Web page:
What is interesting about Harry that is not true of, say, Kenshin, is that occasionally Harry does not find the magical way out. His enemy does not suddenly spontaneously combust, removing the need for Kenshin to kill him, for instance. Harry sometimes does get his hands dirty. But—and this is one of my favorite qualities—he does not use this as an excuse to give up. He does not say, “Gee, I’ve done this bad thing. Now I’m a bad guy, and it doesn’t matter what I do next.” When Harry Dresden falls down, he gets right back on his feet and tries to drag himself back up again.
Brief aside: I notice that quite a few of these characters are from Anime. It is possible that this is because I have had more opportunity to watch Anime than to read over the last ten years—or it may be that something about the Anime format lends itself to showcasing virtuous characters who prevail over increasingly difficult odds. Either way, further discussion would require another post exclusively on that subject.
Good characters become boring when they have no challenges. Challenges can come from within or without. Most have both. Giving characters vices to struggle against is definitely one way of making a good character interesting. But is it necessary?
Is it impossible to write about a truly good character without skating into yawnsville?
To answer this, let us take a look at a truly virtuous character—the main character of a well-known bestseller known as the Four Gospels. Jesus is probably about as good a guy as we see portrayed anywhere. He does lose his temper once with some moneychangers in a temple. But the rest of the time, he does not exhibit any vices.
Does this make him dull?
No! Not at all.
So why is this? Two reasons.
First, the narrators show us what he is up against. Jesus may have conquered his inner demons near the beginning of his story when he tells Satan to get behind him, but he still has to face a great deal of outer tribulations. People in high places disapprove of what he is doing. They try to trick him. “Will you heal on the Sabbath? Will you stone an adulteress? It’s the law, you know?” This labyrinth of laws and customs he must negotiate, and which eventually lead his detractors to call for his death, adds drama to his story.
Second, we see him through the eyes of Peter and the other disciples. “Who is that walking on the water! Is it a ghost?” “Did you see that, even the storm clouds obeyed him!” “Who is this guy?” These characters act as foils (discussed in another post) framing their master’s greatness against the backdrop of ordinary expectations. This, again, adds to the drama of his story.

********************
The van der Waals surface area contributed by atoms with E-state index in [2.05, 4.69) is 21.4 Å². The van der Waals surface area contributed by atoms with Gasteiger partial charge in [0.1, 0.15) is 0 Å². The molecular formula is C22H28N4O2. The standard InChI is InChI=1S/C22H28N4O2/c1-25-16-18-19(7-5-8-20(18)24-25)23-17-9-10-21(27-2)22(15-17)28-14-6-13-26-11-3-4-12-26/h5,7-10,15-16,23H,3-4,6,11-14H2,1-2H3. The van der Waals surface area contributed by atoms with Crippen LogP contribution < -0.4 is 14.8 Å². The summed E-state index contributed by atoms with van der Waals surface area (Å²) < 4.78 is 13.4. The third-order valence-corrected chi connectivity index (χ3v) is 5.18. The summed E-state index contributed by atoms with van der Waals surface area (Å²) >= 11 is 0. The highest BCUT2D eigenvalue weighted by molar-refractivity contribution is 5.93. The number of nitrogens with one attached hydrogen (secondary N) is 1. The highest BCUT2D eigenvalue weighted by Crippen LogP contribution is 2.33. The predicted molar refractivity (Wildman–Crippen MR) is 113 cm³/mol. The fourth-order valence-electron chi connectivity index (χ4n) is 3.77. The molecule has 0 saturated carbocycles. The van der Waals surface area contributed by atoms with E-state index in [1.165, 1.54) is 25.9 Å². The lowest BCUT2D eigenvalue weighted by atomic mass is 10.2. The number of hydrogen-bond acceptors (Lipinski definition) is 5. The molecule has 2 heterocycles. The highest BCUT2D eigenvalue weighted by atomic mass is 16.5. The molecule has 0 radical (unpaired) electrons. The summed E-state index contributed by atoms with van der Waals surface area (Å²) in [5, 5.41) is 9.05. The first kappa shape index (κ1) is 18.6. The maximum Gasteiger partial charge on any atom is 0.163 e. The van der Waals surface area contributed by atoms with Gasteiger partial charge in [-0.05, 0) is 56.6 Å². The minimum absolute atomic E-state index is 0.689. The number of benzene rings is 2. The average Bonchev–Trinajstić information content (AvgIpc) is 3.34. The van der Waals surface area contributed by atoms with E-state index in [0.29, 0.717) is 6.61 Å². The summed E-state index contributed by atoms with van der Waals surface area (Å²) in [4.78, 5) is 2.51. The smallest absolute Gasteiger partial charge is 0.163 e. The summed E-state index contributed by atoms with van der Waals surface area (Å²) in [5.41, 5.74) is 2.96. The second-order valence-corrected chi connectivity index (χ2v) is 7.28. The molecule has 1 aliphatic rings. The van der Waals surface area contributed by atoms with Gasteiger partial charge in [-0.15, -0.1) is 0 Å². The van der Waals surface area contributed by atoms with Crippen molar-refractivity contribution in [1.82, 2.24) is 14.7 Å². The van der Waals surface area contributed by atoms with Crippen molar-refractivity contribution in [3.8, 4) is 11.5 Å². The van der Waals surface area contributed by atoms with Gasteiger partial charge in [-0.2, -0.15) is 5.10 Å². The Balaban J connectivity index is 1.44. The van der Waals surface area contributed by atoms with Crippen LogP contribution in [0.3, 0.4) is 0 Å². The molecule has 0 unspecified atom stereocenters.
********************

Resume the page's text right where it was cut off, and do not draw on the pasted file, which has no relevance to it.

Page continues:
Not convinced? Check out the story of Buddha, or Mother Theresa or any of the other great people who lived good lives. Their lives are often more interesting, more difficult, than those of ordinary folks, not less. Often they had to face the same challenges the other folks faced, but they had to solve them without the underhandedness others might have used.
In conclusion: Sure, it is easy for an inexperienced writer to make a good character dull. But it is far from necessary. What makes a virtuous character interesting is watching him struggle against the powers that try to crush all goodness out of the world, to bring everything to destruction and ruin – the powers that crushes the hope and optimism out of the eyes children; the power behind seizing a man who heals the sick and preaches to the poor and hanging him on a tree; the powers that took the idea of being virtuous and kind and twisted it until being a Goody Two-Shoes became something people want to avoid.
Put your good guy up against that, and even Do-Right will keep readers on the edge of their seats.
* History of Goody Two-Shoes:
Ever wonder where the phrase Goody Two-Shoes comes from? It was popularized as the title of a nursery tale from the 1760s. Virtuous orphan Margery Meanwell goes about in her one shoe. When her good acts earn her the gift of a pair of shoes, she is so delighted to have two shoes that Goody Two-Shoes becomes her nickname.)
However, it originally appeared in a rhyme from a hundred years before:
Mistress mayoress complained that the pottage was cold;
‘And all long of your fiddle-faddle,’ quoth she.
‘Why, then, Goody Two-shoes, what if it be?
Hold you, if you can, your tittle-tattle,’ quoth he.
** Crusading newspaper editor Ken Rossignol ran his paper for many years. John used to say that working for him was like working for Superman’s editor, Perry White. Ken has since retired from the newspaper business and written a novel currently available on Kindle.